Parsing a DSL in Ruby in less than 30 LoC

Tech - RubyCademy


In this article we’re going to see how to parse and serialize a DSL in less than 30 lines of codes.

To do so, we are going to parse the Retaurant Order DSL through the Orders file.

Orders dispatcher

The goal here is to be able to parse and serialize the content of the Orders file.

Then this serialization can be passed to our engine which is in charge of controlling the execution flow and processing the commands.

So let’s see how our Orders file looks like this:

Here we can see that our DSL is composed of 2 commands: order_now and schedule.

The first one indicates that the order must be prepared immediately.

The second one indicates that the order preparation is scheduled at a given time.

The OrdersDsl class

All the parsing and serialization logic is defined in the OrdersDsl class.

So, let’s detail step-by-step the content of this class.

First, let’s have a look at the OrdersDsl#initialize method

Here, we define a @commands instance variable.

Then we assign a frozen hash to this instance variable.

In this hash, we declare 2 entries

  • to_perform: an array that contains all the serializations of the order_now command
  • to_schedule: an array that contains all the serializations of the schedule command

This hash is frozen because we won't add any other entries at this point.

Now, let’s see how to run our DSL parser.

The method

Let’s implement an class method

Here, the class method instantiates the OrdersDsl class and calls the OrdersDsl#parse method on the freshly created instance.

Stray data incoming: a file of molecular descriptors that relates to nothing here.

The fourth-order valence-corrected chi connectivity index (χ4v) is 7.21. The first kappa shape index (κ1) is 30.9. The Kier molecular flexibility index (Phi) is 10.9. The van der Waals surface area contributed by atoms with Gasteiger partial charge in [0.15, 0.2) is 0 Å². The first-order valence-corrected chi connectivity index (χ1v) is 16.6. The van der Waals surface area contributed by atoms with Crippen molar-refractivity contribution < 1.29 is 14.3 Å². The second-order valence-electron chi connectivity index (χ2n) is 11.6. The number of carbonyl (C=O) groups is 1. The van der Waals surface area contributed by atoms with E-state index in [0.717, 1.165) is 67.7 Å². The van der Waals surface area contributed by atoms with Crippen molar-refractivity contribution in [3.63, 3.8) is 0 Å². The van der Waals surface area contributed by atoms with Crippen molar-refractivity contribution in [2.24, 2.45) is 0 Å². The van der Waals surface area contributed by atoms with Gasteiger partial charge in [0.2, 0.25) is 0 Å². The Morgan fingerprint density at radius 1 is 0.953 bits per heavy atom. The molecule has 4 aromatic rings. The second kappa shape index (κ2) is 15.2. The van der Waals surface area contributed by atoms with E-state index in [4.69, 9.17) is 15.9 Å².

The #parse method is in charge of parsing and serializing the orders.

The OrdersDsl#parse method

This method reads the content of the Orders file and evaluate it in the context of our instance.

This means that the commands in the Orders file will be evaluated as messages received by the evaluating scope – in our case, an instance of the OrdersDsl class.

Feel free to have a look to the Private & Protected in Ruby article if you are not familiar with the notion of message in Ruby.


The file that you “evaluate” must be trusted.

Indeed, using eval or instance_eval in an unsafe context can lead to some serious vulnerabilities.


Our instance must respond to these messages.

So let’s implement the OrdersDsl#order_now and the OrdersDsl#schedule instance methods — with a signature that matches against the commands in the Orders file

These methods will simply serialize an order and push it into the right @orders hash entry.

At this moment, our Orders file has been parsed and the orders have been serialized.

From now on, we just have to implement the logic that consumes and processes this serialized information.

Note that we could have used a method_missing hook method, to orchestrate the serialization and storage of each order without having to define a method per command of our DSL.


Parsing and serializing the commands of a given DSL is helpful when you want to control the execution flow of the commands — running a specific command before the others whatever their order of appearance in the DSL file.

These 2 operations can be easily and elegantly accomplished in Ruby thanks to the builtins provided by the language.

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